2005-09-01

Chapter Two

I have killed Haxâmanish.

Actually, I have written how Ienheru (Inaros) killed Haxâmanish (Achaemenes) and took over Papremis.

That closes IONs A, B, C and D, with about some 18,500 words of first draft, where I know there's a lot missing, and a whole lot that will be cut out...

It's been pretty interesting so far... Actually, it's been extremely interesting. I have learned loads of incredible stuff about people that have amazed me, and about those cultures that hosted them, the incredible Hellenic culture, through Athens and the League of Delos; the amazing Achaemenid Persian culture, and the hundreds of cultures that surrounded it---how much have I missed until now!---and the Egyptian culture, which, I must admit, I am still exploring... With so much Egyptian mystical thingies going around in the world, about the far Bronze Age dinasties, it's hard to find info about the Achaemenid Egypt, but I'll do my best to do a fair enough job for them---after all they are the stars of the book, sort of!---, if not in the first draft, in the next revisions.

What's coming now, you may be wondering? I'll tell you: more research, more thinking, and the arrival of the Delian League ships to Egypt from Cyprus, the fight up the Nile until Memphis, and the victory over the Persians in Memphis, except for the White Castle... That's, roughly, IONs E, F, G and H, and together with the ones already written, will be Part I.

Wordcount guessing update: 1/2 Part I ~ 18,500 => Part I ~ 37,000 words. If the nest two parts are like this one, that will make about 111,000 words. Add the words of the Prelude and the Conclusion, which are about 1/4 of a part (2 IONs) and we'll get around 120,000 words for the first, under-researched, under-developed draft...

Not bad... :-)

But we'll see along the path... In the meantime, I'm enjoying some sailing time around the coasts of sunny, lovely Cyprus. (I mean, that's what my Delian League characters are doing on the novel, I wish I could be sailing around Cyprus!!!)

sigh... :-)

En fin, in the meantime, I'd like to thank all of you (yes the 5 of you) that have been following this adventure, for your warmful company, and your unvaluable help... Thank you, really. Let's go on with this, shall we?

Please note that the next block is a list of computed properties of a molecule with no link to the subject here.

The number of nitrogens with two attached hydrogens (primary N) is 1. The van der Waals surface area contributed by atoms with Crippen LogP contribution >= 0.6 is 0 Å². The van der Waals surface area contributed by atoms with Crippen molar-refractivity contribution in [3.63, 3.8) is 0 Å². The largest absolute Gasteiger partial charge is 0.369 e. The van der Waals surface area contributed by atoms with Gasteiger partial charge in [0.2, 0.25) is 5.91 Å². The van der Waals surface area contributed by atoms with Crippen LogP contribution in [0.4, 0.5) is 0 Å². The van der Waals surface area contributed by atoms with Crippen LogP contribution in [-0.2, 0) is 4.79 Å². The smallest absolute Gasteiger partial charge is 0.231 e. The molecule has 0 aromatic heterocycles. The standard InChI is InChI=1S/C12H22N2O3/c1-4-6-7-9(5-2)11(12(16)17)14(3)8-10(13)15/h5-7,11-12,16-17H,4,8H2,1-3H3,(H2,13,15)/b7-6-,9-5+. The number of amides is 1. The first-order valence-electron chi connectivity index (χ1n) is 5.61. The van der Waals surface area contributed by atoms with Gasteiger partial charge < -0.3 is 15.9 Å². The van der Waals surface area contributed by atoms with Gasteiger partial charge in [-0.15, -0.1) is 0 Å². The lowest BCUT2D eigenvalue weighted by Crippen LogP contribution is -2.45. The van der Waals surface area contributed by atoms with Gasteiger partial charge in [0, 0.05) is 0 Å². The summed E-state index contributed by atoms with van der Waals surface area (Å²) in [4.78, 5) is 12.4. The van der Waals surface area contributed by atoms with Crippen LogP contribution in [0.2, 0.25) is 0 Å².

Kallisti!

4 comments:

Gabriele C. said...

Good luck with it. Sounds as if you're going to get your chickens in a row.

I wish I could give more helpful information, but the setting of your NiP isn't a time I know much about. I'm waiting for your Visigoth book. :)

Excalibor said...

Thanks! :-)

Alaric will come later on. With all the things I do as well as writing, I wouldn't multitask in two novels very well... But it will come, it's a fascinating story I need to tell.

Don't be a stranger, nevertheless ;-)

Pacal said...

Sounds as if your really far along into your book. So congrates.

In the book I sent you there isa translation of an inscription from the Heraium of Samos that indicates a victory at Memphis in which some Persian / Phoenician ships were sunk or captured

Pacal said...

Oops! posted too soon!

Sounds as if your really far along into your book. So congrates.

In the book I sent you there isa translation of an inscription from the Heraium of Samos that indicates a victory at Memphis in which some Persian / Phoenician ships were sunk or captured, and in another inscription Inaros awarded Leocritus, the Samian General a prize.

I would say that te reason that Inaros needed the Delian Fleet was because he needed to isolate the "White Walls" of Memphis from contact with the outside world and didn't have the naval forces to do so without outside help. I have no idea if the victory at Memphis was over local Persian naval forces, say unitsfrom upper Egypt or over forces trying to breakthrough from Phoenicia to break the seige or of forces trying to stop a Egyptian / Greek advance on Memphis.

Its my understanding that the city of Memphis itself was not well fortified, and so the garrison would have, probably quite sensibly, withdrawn into the Citadel, the "White Walls".

We have no idea who the comander of the garrison was, he must have been a tough cookie, along with his men, given that he withstood a seige of probably more than two years. I wonder if he was a relative of Megabyzus or perhaps a native Egyptian? The native Egyptian thing is less likely given that the Persians ussually gave such commands to Persians / Medes.

As I indicated earlier it appears that efforts to isolate the Persians and their Greek supporters failed. It appears that the Upper Egyptians continued to support the Persians. Perhaps here is room for some stuff about tension between Lybians and Egyptians and between Lower and Upper Egyptians?

Or perhaps a description of a failed attempt to penetrate upper Egypt.

Just some thoughts.

Pierre